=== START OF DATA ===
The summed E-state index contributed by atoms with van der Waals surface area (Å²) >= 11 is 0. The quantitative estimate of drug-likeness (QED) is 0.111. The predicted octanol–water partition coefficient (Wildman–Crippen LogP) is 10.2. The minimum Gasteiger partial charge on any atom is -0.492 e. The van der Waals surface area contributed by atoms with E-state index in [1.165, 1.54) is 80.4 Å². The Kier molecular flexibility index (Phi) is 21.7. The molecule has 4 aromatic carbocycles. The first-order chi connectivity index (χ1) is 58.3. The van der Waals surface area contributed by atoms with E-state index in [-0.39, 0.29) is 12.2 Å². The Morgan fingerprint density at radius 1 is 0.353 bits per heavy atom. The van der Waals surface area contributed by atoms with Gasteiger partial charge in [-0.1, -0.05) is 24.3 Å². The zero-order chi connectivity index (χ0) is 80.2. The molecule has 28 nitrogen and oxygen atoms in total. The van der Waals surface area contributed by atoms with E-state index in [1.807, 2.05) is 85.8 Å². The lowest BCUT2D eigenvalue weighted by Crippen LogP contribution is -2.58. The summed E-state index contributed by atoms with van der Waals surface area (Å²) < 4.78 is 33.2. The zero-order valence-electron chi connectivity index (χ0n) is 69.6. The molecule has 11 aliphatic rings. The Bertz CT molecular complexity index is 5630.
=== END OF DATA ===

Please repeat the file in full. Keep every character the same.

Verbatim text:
The summed E-state index contributed by atoms with van der Waals surface area (Å²) >= 11 is 0. The quantitative estimate of drug-likeness (QED) is 0.111. The predicted octanol–water partition coefficient (Wildman–Crippen LogP) is 10.2. The minimum Gasteiger partial charge on any atom is -0.492 e. The van der Waals surface area contributed by atoms with E-state index in [1.165, 1.54) is 80.4 Å². The Kier molecular flexibility index (Phi) is 21.7. The molecule has 4 aromatic carbocycles. The first-order chi connectivity index (χ1) is 58.3. The van der Waals surface area contributed by atoms with E-state index in [-0.39, 0.29) is 12.2 Å². The Morgan fingerprint density at radius 1 is 0.353 bits per heavy atom. The van der Waals surface area contributed by atoms with Gasteiger partial charge in [-0.1, -0.05) is 24.3 Å². The zero-order chi connectivity index (χ0) is 80.2. The molecule has 28 nitrogen and oxygen atoms in total. The van der Waals surface area contributed by atoms with E-state index in [1.807, 2.05) is 85.8 Å². The lowest BCUT2D eigenvalue weighted by Crippen LogP contribution is -2.58. The summed E-state index contributed by atoms with van der Waals surface area (Å²) < 4.78 is 33.2. The zero-order valence-electron chi connectivity index (χ0n) is 69.6. The molecule has 11 aliphatic rings. The Bertz CT molecular complexity index is 5630.